Nobody can ever accuse Jack Wilshere of showing a lack of effort.
The Arsenal midfielder has spent a depressing amount of his career injured but when he’s fully healthy, Wilshere exhibits a relentless drive that has made him a favourite among Arsenal fans.
And it probably explains the reason why the 24-year-old admires David Beckham so much, a man who “gave 100 per cent” every time Wilshere watched him play.
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In an interview with FourFourTwo, the Arsenal man admitted Beckham was his “England hero” and provided him with his favourite memory of watching the Three Lions as a kid.
Like many English millennials, Wilshere remembers Beckham’s free-kick against Greece to book England’s place at the 2002 World Cup with much fondness.
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Wilshere on David Beckham and England
“Growing up my England hero was David Beckham,” he said. “He was England captain and every time I watched him he gave 100 per cent.
“My favourite England memory as a kid was the World Cup qualifier against Greece. Beckham ran the game when we were struggling. We really needed a goal to qualify and he came up with that free kick.”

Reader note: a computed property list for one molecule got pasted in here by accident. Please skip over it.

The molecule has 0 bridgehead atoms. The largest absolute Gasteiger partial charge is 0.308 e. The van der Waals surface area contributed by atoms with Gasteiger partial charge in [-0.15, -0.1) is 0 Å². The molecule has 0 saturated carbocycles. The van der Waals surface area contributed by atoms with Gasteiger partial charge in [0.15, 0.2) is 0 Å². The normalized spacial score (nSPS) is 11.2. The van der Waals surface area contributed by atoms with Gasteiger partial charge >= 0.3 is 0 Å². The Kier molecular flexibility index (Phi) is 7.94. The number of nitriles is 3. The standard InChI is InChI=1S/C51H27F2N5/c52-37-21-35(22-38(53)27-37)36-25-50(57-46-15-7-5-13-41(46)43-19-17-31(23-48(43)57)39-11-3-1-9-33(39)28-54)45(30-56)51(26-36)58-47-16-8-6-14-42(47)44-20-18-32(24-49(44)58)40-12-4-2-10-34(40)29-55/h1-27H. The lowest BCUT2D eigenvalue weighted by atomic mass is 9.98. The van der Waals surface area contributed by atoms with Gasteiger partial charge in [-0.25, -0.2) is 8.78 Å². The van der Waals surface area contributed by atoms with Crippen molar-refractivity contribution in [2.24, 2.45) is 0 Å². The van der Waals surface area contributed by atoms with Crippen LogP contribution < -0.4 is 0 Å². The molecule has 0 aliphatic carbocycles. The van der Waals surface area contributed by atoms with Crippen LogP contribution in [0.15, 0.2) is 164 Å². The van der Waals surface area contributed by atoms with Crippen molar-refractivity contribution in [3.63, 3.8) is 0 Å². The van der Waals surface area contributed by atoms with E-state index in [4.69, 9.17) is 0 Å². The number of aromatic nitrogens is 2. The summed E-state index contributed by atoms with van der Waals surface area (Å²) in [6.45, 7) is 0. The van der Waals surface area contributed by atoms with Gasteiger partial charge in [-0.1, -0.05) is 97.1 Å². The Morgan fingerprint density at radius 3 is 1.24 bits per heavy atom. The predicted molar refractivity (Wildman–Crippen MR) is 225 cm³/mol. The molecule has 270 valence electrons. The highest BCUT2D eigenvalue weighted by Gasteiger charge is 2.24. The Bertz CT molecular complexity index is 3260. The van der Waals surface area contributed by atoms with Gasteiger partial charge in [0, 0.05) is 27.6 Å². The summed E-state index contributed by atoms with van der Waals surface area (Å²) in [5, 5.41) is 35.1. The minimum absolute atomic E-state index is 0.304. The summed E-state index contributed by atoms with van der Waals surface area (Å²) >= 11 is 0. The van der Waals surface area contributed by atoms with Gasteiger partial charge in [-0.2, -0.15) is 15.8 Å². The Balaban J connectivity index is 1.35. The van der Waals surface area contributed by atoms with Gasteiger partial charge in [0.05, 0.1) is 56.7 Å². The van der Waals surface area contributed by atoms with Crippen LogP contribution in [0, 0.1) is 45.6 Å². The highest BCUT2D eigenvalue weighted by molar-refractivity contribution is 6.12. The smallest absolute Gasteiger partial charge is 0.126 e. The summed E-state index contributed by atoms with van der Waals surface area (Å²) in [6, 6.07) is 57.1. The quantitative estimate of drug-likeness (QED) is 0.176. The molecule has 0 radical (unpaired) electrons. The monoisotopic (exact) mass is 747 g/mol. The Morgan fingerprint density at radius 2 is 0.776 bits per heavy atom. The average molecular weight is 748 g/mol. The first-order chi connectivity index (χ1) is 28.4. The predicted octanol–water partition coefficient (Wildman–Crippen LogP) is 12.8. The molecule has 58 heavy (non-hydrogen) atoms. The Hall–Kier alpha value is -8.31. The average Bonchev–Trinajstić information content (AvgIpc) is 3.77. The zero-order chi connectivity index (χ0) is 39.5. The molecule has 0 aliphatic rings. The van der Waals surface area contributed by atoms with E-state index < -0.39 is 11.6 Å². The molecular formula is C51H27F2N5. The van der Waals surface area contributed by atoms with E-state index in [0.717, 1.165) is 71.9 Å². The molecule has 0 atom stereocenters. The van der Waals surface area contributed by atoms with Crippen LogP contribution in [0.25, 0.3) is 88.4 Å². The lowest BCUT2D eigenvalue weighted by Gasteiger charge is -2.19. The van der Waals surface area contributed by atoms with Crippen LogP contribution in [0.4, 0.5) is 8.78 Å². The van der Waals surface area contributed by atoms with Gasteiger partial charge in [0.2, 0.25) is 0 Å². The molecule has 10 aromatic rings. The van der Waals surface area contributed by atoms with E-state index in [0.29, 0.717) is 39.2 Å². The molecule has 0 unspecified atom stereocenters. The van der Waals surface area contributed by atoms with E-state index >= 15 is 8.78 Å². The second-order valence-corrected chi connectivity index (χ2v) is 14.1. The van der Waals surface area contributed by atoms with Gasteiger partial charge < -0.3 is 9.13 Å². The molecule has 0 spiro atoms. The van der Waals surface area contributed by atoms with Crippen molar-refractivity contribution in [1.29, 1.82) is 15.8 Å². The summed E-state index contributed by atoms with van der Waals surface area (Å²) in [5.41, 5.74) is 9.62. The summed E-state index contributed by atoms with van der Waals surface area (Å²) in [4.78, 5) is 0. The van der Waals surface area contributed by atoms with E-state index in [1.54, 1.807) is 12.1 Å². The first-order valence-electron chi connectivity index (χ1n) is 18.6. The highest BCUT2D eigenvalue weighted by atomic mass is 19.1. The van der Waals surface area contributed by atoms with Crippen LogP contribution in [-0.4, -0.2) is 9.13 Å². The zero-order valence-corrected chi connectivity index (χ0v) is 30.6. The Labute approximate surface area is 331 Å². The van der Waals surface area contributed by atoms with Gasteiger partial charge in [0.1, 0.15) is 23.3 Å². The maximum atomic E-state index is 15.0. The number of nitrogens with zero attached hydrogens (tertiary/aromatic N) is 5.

Wilshere's selection in Euro 2016 squad was criticised
Wilshere suffered an injury-hit season at the Emirates but was called up by Roy Hodgson to represent the national team at Euro 2016.
Many disagreed with the choice, questioning the decision to include a player who made just three league appearances at the expense of Danny Drinkwater.
It’s a fair point. Drinkwater, of course, won the Premier League with Leicester City and played 3039 minutes to Wilshere’s 141.
Yet the Arsenal midfielder provides creativity and dynamism to England’s midfield. Wilshere showed in last year’s 3-2 win over Slovenia how impactful he can be and, though he didn’t start in the 1-1 draw over Russia on Saturday, looks set to play an important role for Hodgson’s team in France.
Above all else, representing his country means a hell of a lot to Wilshere.
“Playing for England means everything to me,” he added. “When you grow up you want to play for your country and you dream of playing for your country in major tournaments.
“When you’re in the changing room and you put on the Three Lions it’s the best feeling. Then you line up and hear the national anthem before a game and it’s a special moment. You can feel the crowd behind you."
Wilshere has helped to stoke the fire ahead of England’s clash against Wales on Thursday by admitting that the Three Lions don’t like Chris Coleman’s side.
He probably can’t wait to greet Gareth Bale after the Welsh wizard recently said England “big themselves up before they’ve done anything”.